HC Deb 30 October 1956 vol 558 cc1249-51
54. Mr. Emrys Hughes

asked the Secretary of State for Scotland what recent replies he has received from local authorities in Ayrshire and elsewhere in Scotland about his recent circular on Government housing policy.

Mr. J. Stuart

I assume that the hon. Member has in mind the circular on housing subsidies issued on 2nd August with a copy of the statement which I made to the House on 31st July. This circular did not call for a reply. I have, however, received representations against the proposed revision of housing subsidies from twelve local authorities in Ayrshire and from a number of other local authorities elsewhere in Scotland.

Mr. Hughes

Is the right hon. Gentleman aware that his reference to twelve local authorities in Ayrshire means that the overwhelming majority of the burghs there, including the Conservative ones, are objecting? Is it his intention to swallow up the increased wages to which he has just referred by increasing rents?

Mr. Stuart

No, Sir. I do not quite understand what the hon. Member is driving at. I am being perfectly frank with him. Twelve local authorities in Ayrshire have objected. There have also been objections from one city, four county councils, eleven large burghs and fifty-four small burghs. However, I have always maintained that it is very difficult to get 100 per cent. agreement.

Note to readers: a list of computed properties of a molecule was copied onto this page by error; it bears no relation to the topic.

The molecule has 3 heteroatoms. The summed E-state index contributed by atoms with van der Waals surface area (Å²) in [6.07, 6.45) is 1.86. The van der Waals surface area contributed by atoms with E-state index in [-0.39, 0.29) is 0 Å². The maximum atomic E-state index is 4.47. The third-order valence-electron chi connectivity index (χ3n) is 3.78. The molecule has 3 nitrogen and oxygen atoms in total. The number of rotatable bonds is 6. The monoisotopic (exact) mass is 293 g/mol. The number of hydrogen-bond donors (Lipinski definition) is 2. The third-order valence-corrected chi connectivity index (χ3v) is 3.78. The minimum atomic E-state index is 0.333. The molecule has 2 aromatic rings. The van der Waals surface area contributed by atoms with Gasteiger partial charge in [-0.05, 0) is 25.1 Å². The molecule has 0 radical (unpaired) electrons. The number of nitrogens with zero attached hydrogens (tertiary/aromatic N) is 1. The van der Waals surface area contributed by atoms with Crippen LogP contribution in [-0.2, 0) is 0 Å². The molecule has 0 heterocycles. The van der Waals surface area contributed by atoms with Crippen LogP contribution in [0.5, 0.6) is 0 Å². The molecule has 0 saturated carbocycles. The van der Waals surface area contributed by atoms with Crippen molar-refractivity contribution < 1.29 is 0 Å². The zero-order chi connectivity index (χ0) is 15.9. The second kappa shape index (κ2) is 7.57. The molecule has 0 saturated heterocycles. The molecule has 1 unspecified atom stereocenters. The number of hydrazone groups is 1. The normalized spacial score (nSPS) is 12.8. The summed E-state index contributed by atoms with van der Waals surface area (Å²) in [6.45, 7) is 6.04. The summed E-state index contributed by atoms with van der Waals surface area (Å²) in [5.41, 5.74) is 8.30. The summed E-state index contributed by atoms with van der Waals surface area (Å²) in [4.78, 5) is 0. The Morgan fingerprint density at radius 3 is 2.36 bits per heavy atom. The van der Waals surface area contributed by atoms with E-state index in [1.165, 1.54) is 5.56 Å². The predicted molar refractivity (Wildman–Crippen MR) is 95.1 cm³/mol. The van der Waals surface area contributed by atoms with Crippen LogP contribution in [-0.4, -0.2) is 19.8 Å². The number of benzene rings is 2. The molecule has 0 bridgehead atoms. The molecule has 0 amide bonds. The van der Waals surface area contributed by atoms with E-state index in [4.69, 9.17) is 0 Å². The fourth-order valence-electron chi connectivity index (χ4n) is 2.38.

Mr. T. Fraser

Does the Secretary of State recall that he said in the circular that in future subsidies would be available only for houses for approved needs? Is he to decide what are the approved needs of every local authority in Scotland?

Mr. Stuart

The hon. Member is probably aware that very lengthy discussions have taken place on this subject. I have never suggested that local authorities were in agreement with everything that has been suggested by the Government and the Scottish Office and myself. Nevertheless, we must proceed with this. Details will, of course, come before the House.

Mr. Ross

Last night we listened to one of the Joint Under-Secretaries expressing great praise for Scottish local authorities and saying what a common-sense attitude they had to all their problems. In view of that, what weight is given to their protest about this matter? Does it in any way change the Secretary of State's mind about going ahead with the proposal?

Mr. Stuart

I have said that the proposals will be laid before the House. They will be debated, and it will then be up to the hon. Member to change my mind.